Tweets Through the Ages
By Patrick F. Cannon
Twitter tweets seem all the rage these days. Since they are limited to 140 characters, they are ideally suited to people who would struggle to come up with a thought that would require more than that number. Thus, tweets are ideal for politicians and entertainers.
In modern times, the first notable tweeter was undoubtedly that most famous of canaries, Tweety Bird. Who can forget her (or is it his?) plaintive cry when suddenly there appeared that most fearsome of cats, Sylvester? “I tawt I taw a puddy tat. I did! I did see a puddy tat!”, Tweety tweeted, thus entering the Twitter Hall of Fame.
Two recent inductees are Kim Kardashian and Donald Trump. Kim, she of the Rubenesque derriere, is married to that thought leader, Kanye West. Mr. West is given to controversial statements in his role as a public intellectual, causing the faithful (so far, anyway) Kim to tweet in his defense: “Kanye is a genius, even if he acts like a jerk.”
Donald Trump’s faithful followers, when not dragging their knuckles as they patrol our borders, can hardly wait for his daily tweets. When Muhammad Ali died, the Presumptive Trump did not disappoint, tweeting: “Only losers die. Who’s the greatest now?”
Alas, many of the great figures of history came before Twitter freed the banal from bondage. One can just imagine what some of their tweets might have been:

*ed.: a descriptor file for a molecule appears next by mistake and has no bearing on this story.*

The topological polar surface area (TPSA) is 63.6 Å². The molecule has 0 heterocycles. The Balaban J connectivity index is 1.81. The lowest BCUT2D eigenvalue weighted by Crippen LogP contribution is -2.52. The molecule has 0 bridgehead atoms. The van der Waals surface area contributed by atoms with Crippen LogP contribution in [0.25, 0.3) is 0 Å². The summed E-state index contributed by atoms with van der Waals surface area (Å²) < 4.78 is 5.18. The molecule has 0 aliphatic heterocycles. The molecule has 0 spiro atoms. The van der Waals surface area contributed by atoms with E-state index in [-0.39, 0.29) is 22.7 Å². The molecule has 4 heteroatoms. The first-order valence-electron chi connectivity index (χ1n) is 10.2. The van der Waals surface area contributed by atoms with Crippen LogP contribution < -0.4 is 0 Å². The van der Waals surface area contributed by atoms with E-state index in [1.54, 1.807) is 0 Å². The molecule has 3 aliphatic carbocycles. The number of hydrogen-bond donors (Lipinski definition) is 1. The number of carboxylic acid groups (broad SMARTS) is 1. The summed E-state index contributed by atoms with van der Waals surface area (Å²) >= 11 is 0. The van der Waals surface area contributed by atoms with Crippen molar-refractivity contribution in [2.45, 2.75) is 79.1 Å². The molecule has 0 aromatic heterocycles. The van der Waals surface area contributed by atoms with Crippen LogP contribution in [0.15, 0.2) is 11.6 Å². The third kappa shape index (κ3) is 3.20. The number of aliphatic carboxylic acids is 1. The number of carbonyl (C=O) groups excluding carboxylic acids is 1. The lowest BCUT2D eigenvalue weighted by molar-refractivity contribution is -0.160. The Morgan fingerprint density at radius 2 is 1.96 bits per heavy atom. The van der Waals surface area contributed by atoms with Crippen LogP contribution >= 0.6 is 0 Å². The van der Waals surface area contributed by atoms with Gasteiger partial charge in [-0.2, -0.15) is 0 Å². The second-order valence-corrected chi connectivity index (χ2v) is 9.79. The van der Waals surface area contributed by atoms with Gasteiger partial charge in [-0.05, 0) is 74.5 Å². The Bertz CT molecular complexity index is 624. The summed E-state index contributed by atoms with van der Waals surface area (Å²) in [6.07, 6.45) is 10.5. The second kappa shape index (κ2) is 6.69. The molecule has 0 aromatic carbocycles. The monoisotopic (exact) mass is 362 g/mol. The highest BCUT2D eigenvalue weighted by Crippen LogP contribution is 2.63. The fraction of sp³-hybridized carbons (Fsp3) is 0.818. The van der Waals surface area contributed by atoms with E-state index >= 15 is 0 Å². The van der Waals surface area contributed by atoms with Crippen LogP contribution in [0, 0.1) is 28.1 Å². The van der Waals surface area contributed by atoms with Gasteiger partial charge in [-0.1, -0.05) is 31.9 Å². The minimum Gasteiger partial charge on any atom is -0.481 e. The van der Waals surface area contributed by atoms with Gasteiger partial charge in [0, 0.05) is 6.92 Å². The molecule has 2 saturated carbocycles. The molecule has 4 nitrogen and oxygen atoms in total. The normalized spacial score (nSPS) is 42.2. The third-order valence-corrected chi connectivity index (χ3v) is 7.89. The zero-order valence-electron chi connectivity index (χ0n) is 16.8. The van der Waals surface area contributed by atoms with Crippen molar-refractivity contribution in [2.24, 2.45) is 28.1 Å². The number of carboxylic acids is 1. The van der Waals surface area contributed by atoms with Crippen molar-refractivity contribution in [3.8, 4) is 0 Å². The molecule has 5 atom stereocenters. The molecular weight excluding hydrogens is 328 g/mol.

Moses. “If you hadn’t been dancing around that golden calf, and given me a hand, I could have brought all 20 commandments down. Then you really would have been in trouble!”
Darius. “Don’t let a few Greeks get in your way. All they’re good for is slinging hash.”
Julius Caesar. “Heed thee not soothsayers. The Ides of March indeed!”
Jesus Christ. “Blessed are the peacemakers, for they might see the Kingdom of God, but peace on earth is clearly out of the question.”
St. Francis. “When you come right down to it, it’s all for the birds!”
Napoleon. “Waterloo? Just a little hick town until I put it on the map!”
Karl Marx. “After years studying the diuretics of history in the reading room of the British Museum, I can safely predict the death of Capitalism by 1900.”
Teddy Roosevelt. “Bully, bully, bully, bully, bully…”
Vladimir Lenin. “I can promise you that the state will eventually wither away, leaving only perfect harmony and freedom.”
Herbert Hoover. “I assure you that the economy is fundamentally sound. Just you wait and see, 1930 will see a return to prosperity.”
Groucho Marx (no relation to Karl). If you want to know the meaning of life, don’t ask some effete chain smoking Frenchman. Just ask my brother Harpo.
Franklin Roosevelt. “I assure you that the economy is fundamentally sound. Just wait and see, 1934 will see a return to prosperity.”
Josef Stalin. “I am always happy to recommend a vacation in Siberia to my fellow Russians. The climate is so bracing.”
Richard Nixon. “I am not a crook! I can afford to hire people to steal for me.”
Hilary Clinton. “I cannot tell a lie. It was actually me who cut down the cherry tree.”
Patrick F. Cannon. “If music be the food of love, then at least we’ll die with a song in our hearts.”
Copyright, 2016, Patrick F. Cannon
3 thoughts on “Tweets Through the Ages”
Harpo Marx: If Karl had read the dialectics instead of the diuretics, he wouldn’t be such a bed-wetting loser #swordfishmonger.
Reminds me of Woody Allen’s joke about the racist bedwetter who wore a rubber sheet to his Klan meetings.
And Karl burned his share of crosses!